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Facebook Investors Shrug Off $5 Billion Fine, New Investigations as Q2 Earnings Beat Expectations

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Richard Drew/AP/REX/Shutterstock

Facebook investors had their eyes firmly on the company’s Q2 numbers Wednesday, ignoring anything and everything that could have clouded the pretty picture: The company’s stock went up as much as 4% in after-hours trading after it revealed that it once again beat the expectations of the market in its most recent quarter.

That’s despite the fact that Facebook used its earnings release to warn that it continues to be under investigation by regulators. “In June 2019, we were informed by the FTC that it had opened an antitrust investigation of our company,” the company said. “In addition, in July 2019, the Department of Justice announced that it will begin an antitrust review of market-leading online platforms.”

Those two investigations come in addition to a separate, just-concluded FTC privacy investigation. Facebook’s earnings report came hours after the FTC announced a settlement with the company that includes a $5 billion fine over privacy charges, as well as the formation of an independent oversight board. Facebook had anticipated that fine last quarter, setting aside $3 billion for a future settlement.

Mark Zuckerberg painted the settlement as a positive step during the company’s earnings call, saying it paved the way for Facebook to develop products under a clear framework going forward. However, he also cautioned that it would take some time to implement, which could have some impact on product development. “I expect it will take us longer to ship new products,” he said.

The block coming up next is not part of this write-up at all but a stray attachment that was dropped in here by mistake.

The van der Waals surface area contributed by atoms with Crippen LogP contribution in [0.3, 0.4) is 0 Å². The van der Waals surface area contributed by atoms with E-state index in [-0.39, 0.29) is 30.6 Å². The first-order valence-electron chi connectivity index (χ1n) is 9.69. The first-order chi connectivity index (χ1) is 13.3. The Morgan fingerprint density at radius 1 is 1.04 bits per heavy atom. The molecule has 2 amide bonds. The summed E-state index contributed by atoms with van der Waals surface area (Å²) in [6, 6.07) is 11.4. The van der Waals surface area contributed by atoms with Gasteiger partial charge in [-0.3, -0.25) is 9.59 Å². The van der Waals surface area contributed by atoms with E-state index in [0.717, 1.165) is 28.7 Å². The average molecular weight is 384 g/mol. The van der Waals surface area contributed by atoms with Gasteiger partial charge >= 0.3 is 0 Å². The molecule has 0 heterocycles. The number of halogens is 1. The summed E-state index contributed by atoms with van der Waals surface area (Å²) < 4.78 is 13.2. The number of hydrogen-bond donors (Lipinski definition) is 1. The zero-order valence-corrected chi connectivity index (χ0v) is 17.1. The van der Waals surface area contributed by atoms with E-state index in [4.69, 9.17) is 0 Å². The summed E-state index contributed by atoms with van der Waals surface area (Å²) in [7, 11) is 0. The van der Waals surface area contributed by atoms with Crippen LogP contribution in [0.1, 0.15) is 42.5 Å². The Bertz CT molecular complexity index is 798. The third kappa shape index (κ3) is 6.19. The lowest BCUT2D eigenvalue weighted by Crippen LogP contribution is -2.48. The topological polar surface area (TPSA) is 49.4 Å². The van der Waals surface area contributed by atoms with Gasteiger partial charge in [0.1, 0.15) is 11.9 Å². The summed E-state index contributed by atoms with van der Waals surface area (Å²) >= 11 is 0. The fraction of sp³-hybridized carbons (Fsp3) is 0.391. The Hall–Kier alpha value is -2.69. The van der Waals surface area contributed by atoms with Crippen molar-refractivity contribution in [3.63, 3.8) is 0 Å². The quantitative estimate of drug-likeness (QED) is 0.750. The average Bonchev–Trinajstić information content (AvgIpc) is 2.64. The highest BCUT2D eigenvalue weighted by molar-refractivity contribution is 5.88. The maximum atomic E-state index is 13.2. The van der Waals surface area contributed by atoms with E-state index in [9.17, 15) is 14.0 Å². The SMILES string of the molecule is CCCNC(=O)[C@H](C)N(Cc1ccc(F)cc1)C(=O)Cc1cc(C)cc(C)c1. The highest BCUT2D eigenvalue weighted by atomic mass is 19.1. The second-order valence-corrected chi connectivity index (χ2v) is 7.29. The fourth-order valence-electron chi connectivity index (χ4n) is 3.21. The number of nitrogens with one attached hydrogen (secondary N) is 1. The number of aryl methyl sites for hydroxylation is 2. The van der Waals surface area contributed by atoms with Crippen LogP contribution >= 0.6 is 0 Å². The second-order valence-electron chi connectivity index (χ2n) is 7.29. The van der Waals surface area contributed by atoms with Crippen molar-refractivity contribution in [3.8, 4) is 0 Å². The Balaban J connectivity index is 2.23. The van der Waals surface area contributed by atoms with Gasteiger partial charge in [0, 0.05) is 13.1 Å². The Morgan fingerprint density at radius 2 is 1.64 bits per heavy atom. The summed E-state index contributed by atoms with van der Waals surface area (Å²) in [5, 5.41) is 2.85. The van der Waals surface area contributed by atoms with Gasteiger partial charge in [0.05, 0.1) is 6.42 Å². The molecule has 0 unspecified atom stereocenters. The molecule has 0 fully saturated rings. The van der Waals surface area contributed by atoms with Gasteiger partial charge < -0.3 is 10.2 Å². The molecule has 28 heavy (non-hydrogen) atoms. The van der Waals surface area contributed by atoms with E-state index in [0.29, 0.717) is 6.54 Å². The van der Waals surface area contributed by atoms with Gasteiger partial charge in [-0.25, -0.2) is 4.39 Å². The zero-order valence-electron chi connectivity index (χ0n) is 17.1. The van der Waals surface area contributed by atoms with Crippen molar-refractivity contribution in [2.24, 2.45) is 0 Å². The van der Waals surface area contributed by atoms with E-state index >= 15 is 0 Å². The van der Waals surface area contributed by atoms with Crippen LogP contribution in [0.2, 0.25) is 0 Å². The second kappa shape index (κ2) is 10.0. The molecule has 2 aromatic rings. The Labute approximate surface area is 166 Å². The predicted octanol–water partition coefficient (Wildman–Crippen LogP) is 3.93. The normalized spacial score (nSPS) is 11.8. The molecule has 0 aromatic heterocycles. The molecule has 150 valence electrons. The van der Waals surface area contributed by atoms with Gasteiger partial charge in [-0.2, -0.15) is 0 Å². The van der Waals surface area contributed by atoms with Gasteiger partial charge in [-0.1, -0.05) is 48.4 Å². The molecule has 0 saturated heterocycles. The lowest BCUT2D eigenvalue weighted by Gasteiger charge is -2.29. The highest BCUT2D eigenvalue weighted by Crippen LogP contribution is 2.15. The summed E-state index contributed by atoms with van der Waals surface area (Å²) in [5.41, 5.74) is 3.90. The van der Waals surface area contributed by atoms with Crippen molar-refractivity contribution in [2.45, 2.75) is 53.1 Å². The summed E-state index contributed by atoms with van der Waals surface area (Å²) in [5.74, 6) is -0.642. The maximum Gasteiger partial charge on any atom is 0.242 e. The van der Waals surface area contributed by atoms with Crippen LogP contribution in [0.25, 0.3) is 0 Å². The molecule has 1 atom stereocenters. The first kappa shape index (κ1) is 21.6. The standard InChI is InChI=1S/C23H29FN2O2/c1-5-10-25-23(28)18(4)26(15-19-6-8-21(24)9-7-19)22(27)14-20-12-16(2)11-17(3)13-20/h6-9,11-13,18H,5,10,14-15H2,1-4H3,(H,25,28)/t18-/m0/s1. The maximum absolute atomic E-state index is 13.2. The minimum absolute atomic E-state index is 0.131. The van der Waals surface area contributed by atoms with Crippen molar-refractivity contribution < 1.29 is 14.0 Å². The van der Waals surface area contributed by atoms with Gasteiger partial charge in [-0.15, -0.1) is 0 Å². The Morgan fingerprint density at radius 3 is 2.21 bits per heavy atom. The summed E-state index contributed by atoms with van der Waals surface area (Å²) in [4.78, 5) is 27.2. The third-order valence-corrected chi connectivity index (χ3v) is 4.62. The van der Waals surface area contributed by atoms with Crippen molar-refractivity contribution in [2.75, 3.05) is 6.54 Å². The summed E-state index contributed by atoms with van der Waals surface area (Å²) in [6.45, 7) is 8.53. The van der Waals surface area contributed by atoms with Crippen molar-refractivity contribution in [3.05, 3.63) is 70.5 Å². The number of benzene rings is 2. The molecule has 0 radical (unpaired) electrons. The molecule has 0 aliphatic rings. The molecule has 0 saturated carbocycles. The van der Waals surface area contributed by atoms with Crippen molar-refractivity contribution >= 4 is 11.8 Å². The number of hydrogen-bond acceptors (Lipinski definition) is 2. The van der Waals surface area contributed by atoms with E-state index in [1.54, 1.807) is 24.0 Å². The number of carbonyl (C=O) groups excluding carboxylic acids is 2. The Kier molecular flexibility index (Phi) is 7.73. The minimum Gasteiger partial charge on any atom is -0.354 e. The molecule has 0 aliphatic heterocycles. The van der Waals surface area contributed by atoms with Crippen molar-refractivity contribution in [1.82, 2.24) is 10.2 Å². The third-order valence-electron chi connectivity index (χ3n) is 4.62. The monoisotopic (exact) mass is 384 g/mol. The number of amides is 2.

Facebook CFO Dave Wehner cautioned that Facebook’s revenue growth would decelerate in the fourth quarter as well as 2020 due to regulatory headwinds as well as a bigger focus on privacy.

The company generated $16.62 billion in revenue in Q4 of 2019, compared to $13.23 billion during the same quarter a year ago. Its net profit for the quarter was $2.62 billion, compared to $5.1 billion in Q2 of 2018. This translates to diluted earnings of $0.91 per share ($1.74 in Q2 2018).

Earnings were impacted by the allocation of another $2 billion toward that $5 billion FTC fine, as well as $1 billion toward potential tax liabilities stemming from a current dispute about the accounting of stock-based compensation. Without those, earnings per share would have been $1.99.

Analysts had expected earnings of $1.87 per share on revenue of $16.51 billion.

Facebook also announced solid audience growth numbers for the quarter, disclosing that it reached 1.59 billion daily active users on its core platform in June. Monthly actives were 2.41 billion at the end of June, which means that both daily and monthly active user metrics grew 8% year-over-year. Altogether, Facebook, Instagram, WhatsApp or Messenger are now being used by 2.1 billion people every day. 2.7 billion people use at least one of these apps every month.

Facebook still generates the vast majority of its revenue with advertising, with mobile advertising making 94% of all of the company’s ad revenue. However, the company is also growing its non-ad revenue to $262 million for the quarter, up from $193 million in Q2 of 2018.

This includes VR hardware revenue; Facebook introduced its wireless all-in-one Oculus Quest headset in Q2. “This is an important milestone,” Zuckerberg said during Wednesday’s earnings call, while at the same time cautioning that it would require some time to scale this part of the business.